While the Priory Palace is located some distance away from Gatchina’s main attractions, it’s not hard to find. If you arrive at the Gatchina-Varshavskaya railway station and head towards the Great Gatchina Palace, you will pass through the Priory Park and definitely see this white castle-like building by the lake. Unfortunately, many sightseers leave the Priory Palace for their way back, and then take a different route via the Palace Park and the historic center of the city. Another common mistake is to get back when the museum is already closed – there’s much to see at the city’s main attractions, that the Priory Palace often remains a place you’ve passed, really wanted to stop by, but never didn’t. What’s more, the museum is closed on Mondays and Tuesdays (as of 2023), and sometimes hosts various events that you may have to sign up for in advance. When planning your trip, be sure to check the schedule.
Nevertheless, the Priory Palace is definitely a place worth visiting. Sure enough, it is miniscule in comparison to other suburban palaces, and somehow seems even smaller on the inside. Its permanent exhibition is also quite modest, and doesn’t boast any world-renown works of art. Yet, the palace is quite unique in its nature, and has several stories to tell.
The first thing that makes the Priory Palace truly remarkable is the building itself. It was designed by Nikolay Lvov, a genuine Renaissance man, using a curious technology. Instead of stone, its walls were mostly made of eathbricks (compacted loam poured with lime mortar). This helped cut down the costs by more than ten times. What’s more, this approach called for very swift construction: due to the local climate, such work could only be done in the absence of rain. Hence, the bulk of the palace was finished in less than three months. While the architect designed it to last some 50 years, the palace has been around for more than 200, and is still in great condition. The simple tools used to create the earthbricks are now part of the palace’s exhibition, and a piece of the underlying brickwork is deliberately left naked, so that you can get the idea of the technique used to build the place.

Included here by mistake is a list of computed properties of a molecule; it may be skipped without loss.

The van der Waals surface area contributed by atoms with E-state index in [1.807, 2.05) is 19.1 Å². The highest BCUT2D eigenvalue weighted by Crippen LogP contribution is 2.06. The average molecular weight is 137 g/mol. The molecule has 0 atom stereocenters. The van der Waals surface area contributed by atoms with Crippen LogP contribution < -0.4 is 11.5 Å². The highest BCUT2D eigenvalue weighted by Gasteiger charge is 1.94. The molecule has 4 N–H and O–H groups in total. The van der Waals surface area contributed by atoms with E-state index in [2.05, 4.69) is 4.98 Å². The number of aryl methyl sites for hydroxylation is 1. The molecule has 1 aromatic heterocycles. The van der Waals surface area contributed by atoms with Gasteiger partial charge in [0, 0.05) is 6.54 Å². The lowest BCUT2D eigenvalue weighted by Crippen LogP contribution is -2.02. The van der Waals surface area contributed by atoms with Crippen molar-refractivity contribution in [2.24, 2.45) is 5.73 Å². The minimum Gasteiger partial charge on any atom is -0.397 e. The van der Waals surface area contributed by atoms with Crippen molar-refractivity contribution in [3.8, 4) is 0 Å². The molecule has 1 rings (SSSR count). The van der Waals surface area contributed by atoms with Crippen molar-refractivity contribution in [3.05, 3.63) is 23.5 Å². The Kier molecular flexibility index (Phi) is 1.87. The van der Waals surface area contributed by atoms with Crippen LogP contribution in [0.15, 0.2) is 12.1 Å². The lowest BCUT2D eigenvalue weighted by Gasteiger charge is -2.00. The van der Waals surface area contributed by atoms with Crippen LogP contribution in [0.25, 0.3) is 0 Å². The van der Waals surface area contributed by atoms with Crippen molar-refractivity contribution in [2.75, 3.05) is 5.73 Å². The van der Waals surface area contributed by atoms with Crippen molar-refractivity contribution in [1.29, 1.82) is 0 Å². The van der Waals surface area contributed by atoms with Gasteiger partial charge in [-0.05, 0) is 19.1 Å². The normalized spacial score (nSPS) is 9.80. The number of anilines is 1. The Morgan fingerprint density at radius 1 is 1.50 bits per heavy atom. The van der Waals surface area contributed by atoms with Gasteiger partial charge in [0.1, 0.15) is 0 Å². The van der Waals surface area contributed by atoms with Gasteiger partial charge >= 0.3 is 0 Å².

Another interesting piece of Priory Palace’s story is the purpose it was built for. After being exiled from France in the late 18th century, the Knights of Malta turned to Russian Emperor Paul I and asked him to assume the rank of Grand Master, which he did. The Priory Palace was intended to be the order's summer residence – hence the name. Though it never really acted as one, today’s museum still has ties with the current Sovereign Military Order of Malta. The exhibition on its first floor features paintings, books, and other items associated with its history; you can also get a guided tour on the topic (in Russian).
Finally, there’s the exhibition on the Palace’s second floor. After the death of Paul I in 1801, the place served many purposes, from hosting art exhibitions to being a Lutheran church. But most of the time, it served as housing during the occasional visits of the imperial family, their retinue, or the high brass. So the second-floor display includes mundane/commonplace items, like furniture and hunting gear, as well as my personal favorites – a few technological marvels of those times. A seven-barrel rifle, Edison’s phonograph, and my favorite, a magic lantern – while those are not something completely unique, it’s just great to look at these things and think about how simple and yet alluring technology seemed before. And for me, this is the greatest attraction of the Priory Palace.
To sum up, a visit to the Priory Palace will surely be worth your while. And if you’re interested in reading more about the many curious sights in and around our city, be sure to read our other articles on the topic.